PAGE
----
Israel Syria War: How the New Syrian Opposition Could Change Syria for the Better


The National Coalition for Syrian Revolutionary and Opposition Forces was unveiled Sunday in Doha, Qatar. The coalition aims to unite the various factions that seek to overthrow Syrian President Bashar al-Assad.

This move comes at a very important time, as Israel fired across the Syrian border into the Golan Heights on Sunday, which was the first such salvo in nearly 40 years. Such action is a reminder of just how regionally explosive the situation in Syria has the potential to become.

The Syrian National Council (SNC) had previously been the dominant opposition umbrella group but it has been widely viewed as being divided, ineffective and unable to credibly represent the Syrian people. Will the new National Coalition fare any better?

Before the coalition can move forward to actively oppose the Assad regime, it must achieve what the SNC was unable to do – gain the endorsement of both the Syrian people and the international community.

The U.S. and the Gulf states had largely sidelined the SNC and urged that a broader, more representative group be established. The new National Coalition has seemingly achieved this. While the SNC will control 22 of the 60 seats, there will also be representation from ethnic Kurds, Christian, Alawites and women. There is also expected to be a military council that will reportedly include the Free Syrian Army (FSA). This new composition suggests a positive composition and force to oppose Assad strongly and firmly.

Moaz al-Khatib will be leading the new coalition, al-Khatib was formerly an imam of the Umayyad Mosque in Damascus who fled from Syria earlier this year. He is seen as a moderate which may be the best option to bridge the different opposition groups. Furthermore, the National Coalition will have two vice presidents – prominent dissident Riad Seif and the leading female secular activist, Suhair al-Atassi. A third post has also been left vacant for a representative of Syria’s Kurdish minority.

Since its formation six Gulf states have recognized a new Syrian opposition coalition as the country’s “legitimate representatives.” In a statement by Gulf Cooperation Council’s President, Abdulatif al-Zayani, he declared the council’s “recognition of the Syrian national coalition ... as the legitimate representative of the brotherly Syrian people.”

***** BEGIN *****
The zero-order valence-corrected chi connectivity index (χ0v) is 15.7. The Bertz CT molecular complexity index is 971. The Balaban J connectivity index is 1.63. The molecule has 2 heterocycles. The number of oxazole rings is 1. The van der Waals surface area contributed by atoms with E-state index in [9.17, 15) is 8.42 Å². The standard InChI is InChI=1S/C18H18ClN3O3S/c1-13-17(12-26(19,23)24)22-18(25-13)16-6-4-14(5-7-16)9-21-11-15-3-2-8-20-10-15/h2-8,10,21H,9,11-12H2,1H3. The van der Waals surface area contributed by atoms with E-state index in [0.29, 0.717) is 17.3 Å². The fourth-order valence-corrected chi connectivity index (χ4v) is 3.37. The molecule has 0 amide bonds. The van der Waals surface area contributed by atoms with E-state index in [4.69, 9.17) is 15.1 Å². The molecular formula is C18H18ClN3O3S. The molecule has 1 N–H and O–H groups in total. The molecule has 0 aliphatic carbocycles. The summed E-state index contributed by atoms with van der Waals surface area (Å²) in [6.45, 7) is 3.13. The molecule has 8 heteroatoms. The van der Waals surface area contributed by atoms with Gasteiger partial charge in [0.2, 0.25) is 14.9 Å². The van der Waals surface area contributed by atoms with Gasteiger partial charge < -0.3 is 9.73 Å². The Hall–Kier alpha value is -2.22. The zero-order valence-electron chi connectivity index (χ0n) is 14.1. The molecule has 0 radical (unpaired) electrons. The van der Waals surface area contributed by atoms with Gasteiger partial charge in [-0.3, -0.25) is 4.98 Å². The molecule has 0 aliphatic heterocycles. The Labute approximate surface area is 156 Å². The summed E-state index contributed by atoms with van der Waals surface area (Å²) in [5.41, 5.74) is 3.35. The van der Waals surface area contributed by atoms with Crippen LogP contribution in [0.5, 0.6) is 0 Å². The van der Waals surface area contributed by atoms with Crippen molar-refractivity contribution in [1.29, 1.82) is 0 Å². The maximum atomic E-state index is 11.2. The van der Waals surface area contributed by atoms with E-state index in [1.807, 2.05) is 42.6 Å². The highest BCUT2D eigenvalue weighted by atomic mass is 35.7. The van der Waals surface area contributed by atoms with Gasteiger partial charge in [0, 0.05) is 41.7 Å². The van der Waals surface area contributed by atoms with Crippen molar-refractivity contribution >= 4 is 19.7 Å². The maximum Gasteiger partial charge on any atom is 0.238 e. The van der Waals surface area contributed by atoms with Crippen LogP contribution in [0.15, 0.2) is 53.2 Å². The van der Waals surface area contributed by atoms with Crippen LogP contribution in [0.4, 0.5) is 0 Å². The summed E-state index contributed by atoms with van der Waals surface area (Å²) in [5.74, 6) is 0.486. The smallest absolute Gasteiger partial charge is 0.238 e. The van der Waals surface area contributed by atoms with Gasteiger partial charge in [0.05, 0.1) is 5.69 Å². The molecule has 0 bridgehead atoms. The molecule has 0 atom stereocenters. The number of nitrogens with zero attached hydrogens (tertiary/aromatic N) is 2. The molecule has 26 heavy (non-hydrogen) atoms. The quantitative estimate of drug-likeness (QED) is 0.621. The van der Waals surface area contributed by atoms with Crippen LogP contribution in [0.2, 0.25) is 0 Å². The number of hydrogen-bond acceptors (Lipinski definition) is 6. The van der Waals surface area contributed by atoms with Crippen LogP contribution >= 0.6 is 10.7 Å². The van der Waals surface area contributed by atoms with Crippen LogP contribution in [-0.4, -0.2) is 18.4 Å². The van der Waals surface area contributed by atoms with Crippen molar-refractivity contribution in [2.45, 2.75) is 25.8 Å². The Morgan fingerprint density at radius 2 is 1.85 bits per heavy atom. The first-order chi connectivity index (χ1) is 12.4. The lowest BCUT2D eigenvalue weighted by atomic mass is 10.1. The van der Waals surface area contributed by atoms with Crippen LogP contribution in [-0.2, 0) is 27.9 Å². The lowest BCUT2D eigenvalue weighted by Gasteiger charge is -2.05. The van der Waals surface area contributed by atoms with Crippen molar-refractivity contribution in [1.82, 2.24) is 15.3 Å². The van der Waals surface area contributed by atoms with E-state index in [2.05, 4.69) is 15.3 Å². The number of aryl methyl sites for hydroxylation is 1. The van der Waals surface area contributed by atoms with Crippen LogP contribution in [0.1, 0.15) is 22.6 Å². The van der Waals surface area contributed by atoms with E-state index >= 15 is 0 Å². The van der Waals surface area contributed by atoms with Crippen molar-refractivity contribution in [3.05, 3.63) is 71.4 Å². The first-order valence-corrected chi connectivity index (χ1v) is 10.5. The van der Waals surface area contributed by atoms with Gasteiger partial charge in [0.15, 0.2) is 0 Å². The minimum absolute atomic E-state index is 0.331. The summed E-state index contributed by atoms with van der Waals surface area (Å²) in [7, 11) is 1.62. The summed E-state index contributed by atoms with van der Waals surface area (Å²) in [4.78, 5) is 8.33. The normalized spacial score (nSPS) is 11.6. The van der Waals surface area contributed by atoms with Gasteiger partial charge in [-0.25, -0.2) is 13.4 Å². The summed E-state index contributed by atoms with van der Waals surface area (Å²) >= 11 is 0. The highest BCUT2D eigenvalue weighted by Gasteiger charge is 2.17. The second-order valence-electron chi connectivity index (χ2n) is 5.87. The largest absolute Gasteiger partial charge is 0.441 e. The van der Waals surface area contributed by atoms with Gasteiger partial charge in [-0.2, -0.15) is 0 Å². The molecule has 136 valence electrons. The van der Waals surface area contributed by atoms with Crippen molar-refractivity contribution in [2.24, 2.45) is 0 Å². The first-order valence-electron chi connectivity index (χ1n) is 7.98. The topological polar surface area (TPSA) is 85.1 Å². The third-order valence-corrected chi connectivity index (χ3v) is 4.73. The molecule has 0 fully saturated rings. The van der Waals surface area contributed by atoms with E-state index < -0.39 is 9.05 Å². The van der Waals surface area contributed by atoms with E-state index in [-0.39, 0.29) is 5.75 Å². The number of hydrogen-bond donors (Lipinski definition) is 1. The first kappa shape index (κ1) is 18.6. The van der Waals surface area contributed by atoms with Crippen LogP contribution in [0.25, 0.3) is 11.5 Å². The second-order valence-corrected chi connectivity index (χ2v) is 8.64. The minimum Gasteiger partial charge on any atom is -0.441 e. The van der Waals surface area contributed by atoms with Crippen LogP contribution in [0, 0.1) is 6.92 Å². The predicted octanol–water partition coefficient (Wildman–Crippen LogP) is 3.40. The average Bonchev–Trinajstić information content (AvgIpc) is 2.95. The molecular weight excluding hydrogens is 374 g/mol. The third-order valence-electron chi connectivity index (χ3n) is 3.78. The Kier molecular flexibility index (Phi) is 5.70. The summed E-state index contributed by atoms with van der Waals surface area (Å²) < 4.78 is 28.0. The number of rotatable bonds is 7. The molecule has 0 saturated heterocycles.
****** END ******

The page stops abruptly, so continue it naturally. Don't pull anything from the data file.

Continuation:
Western states have also come out in support of the move, following failed efforts in the UN Security Council as a result of Russian and Chinese oppositions to any resolution to intervene.

A U.S. state department spokesman said: “We look forward to supporting the National Coalition as it charts a course towards the end of Assad’s bloody rule and the start of the peaceful, just, democratic future that all the people of Syria deserve.”

UK Foreign Secretary William Hague recognized the move as an “important milestone in forming a broad and representative opposition that reflects the full diversity of the Syrian people.”

France’s Foreign Minister, Lauren Fabius, said it would “work with its partners to secure international recognition of this new entity as the representative of the aspirations of the Syrian people”.

Turkish Foreign Minister Ahmed Davutoglu stressed that the international community no longer had an excuse not to support the opposition.

Until the new group receives broader international recognition and endorsement, it’s unlikely that it will announce a provisional government.

Russia and China are not likely to change their stances, nor should the National Coalition be waiting for them to do so. Moscow gave a cooler response to the new coalition, saying “such alliances must act on a platform of peaceful regulation of the conflict by Syrians themselves, without interference.” This only confirms that the new coalition must seek to overturn the Assad regime without the assistance of the UN Security Council.

Observers have cautioned that the current enthusiasm surrounding the new coalition could run into difficulties, as there has been so little consensus amongst the Syrian opposition previously. Distrust and ancient feuds must be put aside, yet the death-toll continues to reach almost 200 Syrians a day in the civil war.

While it will be no easy task to gain the endorsement and trust of the Syrian people, it has the potential to do so due to the coalition’s widely inclusive composition.

Essentially, the survival of the new coalition will hinge on its ability to achieve what the SNC as unable to do — secure financial and military support and aid for the rebel fighters. No external state has yet openly pledged its support in this way, especially of lethal aid, but as the new National Coalition proves its strength and potential as a provisional government, external states may have a change of policy.